gilda_elise
Oct. 10th, 2006 01:11 am (UTC)
For some odd reason, that book never seemed to make much of a splash. Glad to finally run into another of its fans!
estellye
Oct. 5th, 2006 02:39 pm (UTC)
I was really not able to read scary things when younger and am only now starting to be able to enjoy volunteering for such things, lol. The black riders in Lord of the Rings were enough to keep me up at night. I was cruelly tricked (hehe) into reading "The Telltale Heart" by a teacher when I was in high school and I swear 20 years later I can still remember how it gripped me! *shiver*
thehornedgod
Oct. 6th, 2006 02:27 am (UTC)
The Black Riders were scary, they still come snuffling through my dreams. It's the cosiness of the Shire and the sense of being besieged that chills me, I think.
eldritchhobbit
Oct. 6th, 2006 02:34 pm (UTC)
It's the cosiness of the Shire and the sense of being besieged that chills me

Well put!
eldritchhobbit
Oct. 6th, 2006 02:33 pm (UTC)
Yikes! Reading "The Tell-tale Heart" is like jumping into the deep end of the pool of scariness! LOL! *hugs you*
arymetore
Oct. 5th, 2006 03:50 pm (UTC)
Ah, Poe :) Hehe, witchcat and I were discussing this morning what would be number 1. Our guesses included Phantom of the Opera and pretty much anything by H.P. Lovecraft... My pick was The Dunwich Horror...

But yes... Poe does indeed strike terror into one's heart... cause it is so possible for some of the things to occur... and also eats at some of humanities deepest fears...

By the way, you coming to the TN Highland Games?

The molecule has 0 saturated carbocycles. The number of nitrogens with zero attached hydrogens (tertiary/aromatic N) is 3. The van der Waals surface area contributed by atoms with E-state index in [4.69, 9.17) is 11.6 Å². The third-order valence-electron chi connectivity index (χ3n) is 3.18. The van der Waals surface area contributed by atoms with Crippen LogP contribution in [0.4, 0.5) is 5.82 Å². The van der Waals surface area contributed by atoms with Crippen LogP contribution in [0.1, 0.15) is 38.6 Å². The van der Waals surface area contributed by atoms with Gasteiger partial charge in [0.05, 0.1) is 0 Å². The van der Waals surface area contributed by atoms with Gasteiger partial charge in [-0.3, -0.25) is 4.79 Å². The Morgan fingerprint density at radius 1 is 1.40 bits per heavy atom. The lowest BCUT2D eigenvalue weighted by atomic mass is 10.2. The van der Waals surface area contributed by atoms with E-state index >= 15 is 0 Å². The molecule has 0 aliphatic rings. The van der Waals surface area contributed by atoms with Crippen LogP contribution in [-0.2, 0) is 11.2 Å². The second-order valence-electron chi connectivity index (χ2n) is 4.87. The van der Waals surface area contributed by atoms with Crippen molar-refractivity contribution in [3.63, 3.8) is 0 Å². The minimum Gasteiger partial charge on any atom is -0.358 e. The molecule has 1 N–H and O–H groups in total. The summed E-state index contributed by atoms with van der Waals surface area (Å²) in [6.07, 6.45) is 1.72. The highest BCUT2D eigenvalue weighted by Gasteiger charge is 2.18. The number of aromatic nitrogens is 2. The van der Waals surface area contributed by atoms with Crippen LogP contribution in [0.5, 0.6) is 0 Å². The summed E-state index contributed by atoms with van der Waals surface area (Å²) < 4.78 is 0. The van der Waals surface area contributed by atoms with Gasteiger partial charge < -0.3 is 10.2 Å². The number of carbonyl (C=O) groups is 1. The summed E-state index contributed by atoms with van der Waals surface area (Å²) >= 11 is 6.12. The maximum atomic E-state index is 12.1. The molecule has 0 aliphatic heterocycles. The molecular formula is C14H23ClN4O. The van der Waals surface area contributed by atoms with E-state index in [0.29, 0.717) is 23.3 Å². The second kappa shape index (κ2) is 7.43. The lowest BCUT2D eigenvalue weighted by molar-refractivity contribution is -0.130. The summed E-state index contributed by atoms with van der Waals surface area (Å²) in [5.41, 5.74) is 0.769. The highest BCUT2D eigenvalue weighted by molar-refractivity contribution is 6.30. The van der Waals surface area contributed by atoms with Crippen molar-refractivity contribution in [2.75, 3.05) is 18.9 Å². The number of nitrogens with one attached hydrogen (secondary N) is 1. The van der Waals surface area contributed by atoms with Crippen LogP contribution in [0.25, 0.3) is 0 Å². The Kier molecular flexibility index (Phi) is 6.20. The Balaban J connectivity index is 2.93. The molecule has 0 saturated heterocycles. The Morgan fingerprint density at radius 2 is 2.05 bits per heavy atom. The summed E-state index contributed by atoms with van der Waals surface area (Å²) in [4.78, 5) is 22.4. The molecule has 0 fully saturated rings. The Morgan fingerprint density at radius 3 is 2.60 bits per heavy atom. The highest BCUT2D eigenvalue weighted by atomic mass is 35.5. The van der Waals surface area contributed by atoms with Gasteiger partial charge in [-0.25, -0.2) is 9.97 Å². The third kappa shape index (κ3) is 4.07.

eldritchhobbit
Oct. 6th, 2006 02:35 pm (UTC)
Oooh, I could go with The Dunwich Horror, for certain!

This weekend is Belmont's Preview Day, so I'm afraid duties there will take up some time. I'm still hoping to make it to some of the games, but I honestly don't know if that will happen. Thanks so much for the heads up about the event, though! It's exactly the kind of thing I'm interested in attending!
syrcleoftrees
Oct. 5th, 2006 04:12 pm (UTC)
I love Poe!! I remember the first time I read,the gold bug,being my favorite. I must admit,I could not read the other tales of horror.too afraid as it was of the night. I still do not like horror,but good literature is pricless!

"Tis the wind and nothing more"

((EH)) I will have to think of my favorite of books.
eldritchhobbit
Oct. 6th, 2006 02:38 pm (UTC)
I just adore Poe, not only because of the psychological aspect of his work, but also because he and his "tales of ratiocination" were such pioneers of my first love, science fiction. (In fact, my interest in the Gothic is directly tied to my love of SF.) He is made of awesome. :)

I'd love to know your favorite books! You have great taste in literature. (((syrcleoftrees)))
agentxpndble
Oct. 5th, 2006 05:13 pm (UTC)
I *would* say "The Tell-Tale Heart" but the truth is, that really only gets me when it's *performed*.

But after that, I think it's Edith Nesbit's thriller short stories. Specifically, Man Sized Marble and Hurst Of Hurstcote Damn, I still get crawling skin after reading them over dozens of times!
eldritchhobbit
Oct. 6th, 2006 02:39 pm (UTC)
Ooooh, excellent call! Edith Nesbit had an amazing way with words. I always love your choices of literature.
ithiliana
Oct. 5th, 2006 05:40 pm (UTC)
*eep* forgetting name of author.

Shirley Jackson?

It became a film. It was scary too. My bad....brain is dead and I'm too lazy to google.
eldritchhobbit
Oct. 6th, 2006 02:41 pm (UTC)
Ooooh, The Haunting of Hill House! Great call. The psychological angle for that one was even creepier than the possible haunting. Was the haunting real, or was she losing her grip on sanity? Or both? Wonderful choice.
delenn1960
Oct. 5th, 2006 06:31 pm (UTC)